Friday, December 07, 2012
I'm reading Notes on a Scandal
So, the above are all covers of Zoë Heller's Notes on a Scandal.
I remember seeing the movie a few years ago - you know the one: Cate Blanchett all blithe and gorgeous and SK-II dewy, and Judi Dench watchful and creepy*. The book was published in 2003 I think and the movie came out in 2006. So this is old news but I feel lucky to have found the book. It all came about when recently I saw a link to an article where Zoë Heller had slammed Salman Rushdie's new memoir Joseph Anton (currently residing on the floor beside me bed, no not him, the book.)
I looked up Heller and saw she'd written this, as well as a couple of other books. Found it at Readings and bazinga, just over half-way through.
The first thing I noticed about this novel is how slim it is, it's like a novella. I've had a good run with slender-volumes; in the last few years I enjoyed Michael Cunningham's By Nightfall (found a blistering review of that while I was googling around Heller; she didn't write it though) and also The Old Man and the Sea. Oh, and Cosmopolis. OH AND THE LIGHTHOUSE. How could I forget. Again, slim and perfect length though I don't know if any of the above technically fit novella length.
Anyway, second thing I noticed about Notes on a Scandal is how tightly it's written and how the words are arranged. Brilliant. The voice of Barbara, who narrates the story - everything comes through her as cipher, as taker of the said notes on the scandal in which her teaching colleague embroils herself. I don't think I've read a character with such a polished, wonderful, impressive vocabulary. Heller has definitely chosen the words that appear in Barbara's voice with such care. The choice she's enacted - the particular words selected - contributes to Barbara's character. Other words might have done but it gives the reader the message that Barbara is a very particular person, Barbara prides herself on her verbal skills (even if she doesn't speak them aloud, she feels proud that she knows these words and knows how to use them).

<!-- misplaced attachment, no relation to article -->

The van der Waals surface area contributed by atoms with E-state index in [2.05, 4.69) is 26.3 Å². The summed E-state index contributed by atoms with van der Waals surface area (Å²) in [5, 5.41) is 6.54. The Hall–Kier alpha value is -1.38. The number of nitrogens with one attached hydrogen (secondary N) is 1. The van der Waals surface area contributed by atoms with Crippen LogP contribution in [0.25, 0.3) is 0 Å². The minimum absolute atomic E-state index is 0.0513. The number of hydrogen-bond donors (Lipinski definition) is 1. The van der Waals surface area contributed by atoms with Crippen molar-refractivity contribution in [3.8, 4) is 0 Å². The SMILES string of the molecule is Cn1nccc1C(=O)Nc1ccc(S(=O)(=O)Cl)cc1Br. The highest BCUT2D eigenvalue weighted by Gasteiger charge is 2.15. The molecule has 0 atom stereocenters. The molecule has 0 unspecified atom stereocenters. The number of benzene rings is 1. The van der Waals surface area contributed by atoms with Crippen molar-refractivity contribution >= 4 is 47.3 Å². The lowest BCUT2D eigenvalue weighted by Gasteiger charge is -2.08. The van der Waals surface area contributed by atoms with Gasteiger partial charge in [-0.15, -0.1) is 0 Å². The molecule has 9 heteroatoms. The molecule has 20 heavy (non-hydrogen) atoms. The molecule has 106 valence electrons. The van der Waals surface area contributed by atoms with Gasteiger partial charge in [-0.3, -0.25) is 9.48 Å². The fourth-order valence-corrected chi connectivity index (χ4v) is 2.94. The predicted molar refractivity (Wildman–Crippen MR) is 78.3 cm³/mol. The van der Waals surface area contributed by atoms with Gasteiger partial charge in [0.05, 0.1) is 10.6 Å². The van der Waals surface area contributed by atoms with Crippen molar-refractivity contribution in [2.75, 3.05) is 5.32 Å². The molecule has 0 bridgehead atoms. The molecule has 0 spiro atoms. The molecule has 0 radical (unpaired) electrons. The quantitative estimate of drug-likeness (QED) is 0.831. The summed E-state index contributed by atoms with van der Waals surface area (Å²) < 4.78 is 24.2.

Words like: insouciant, parenthesis, orthodoxy, duress, soubriquet, calumny, lugubrious, bonhomie, imbroglio, glut, concupiscent, salacious, ribald, fecundity, ersatz and riposte.
Of the above words, it's only concupiscent that I didn't know. It means filled with sexual desire; lustful: "concupiscent dreams". Synonyms are: lustful - prurient - libidinous - salacious - voluptuous. I wonder why she didn't use libidinous or prurient.
I haven't read a book that has had such beautiful words all in the one place before. Sure, lots of literary writers use beautiful words all the time but there is something different about these words. They are on another level. I would bet that Heller had been keeping a list of words like this for years and then created a character who would use them. I reckon this because it's the sort of thing I would do - am doing - oh, those words. They are sublime.
So, the covers. I like the one with the apple best, hate the ones with the orgasmic blondes, but I got the one with the tattoo thingy on the front. Inside the back flap there is a mini feature of a tattoo artist, Valerie Vargas**, from Frith Street Tattoo, in London.
I will definitely be checking out Heller's other fiction, it's wonderful.
* can't think of a third adjective to use. I had lesbionic but took it out.
** cool name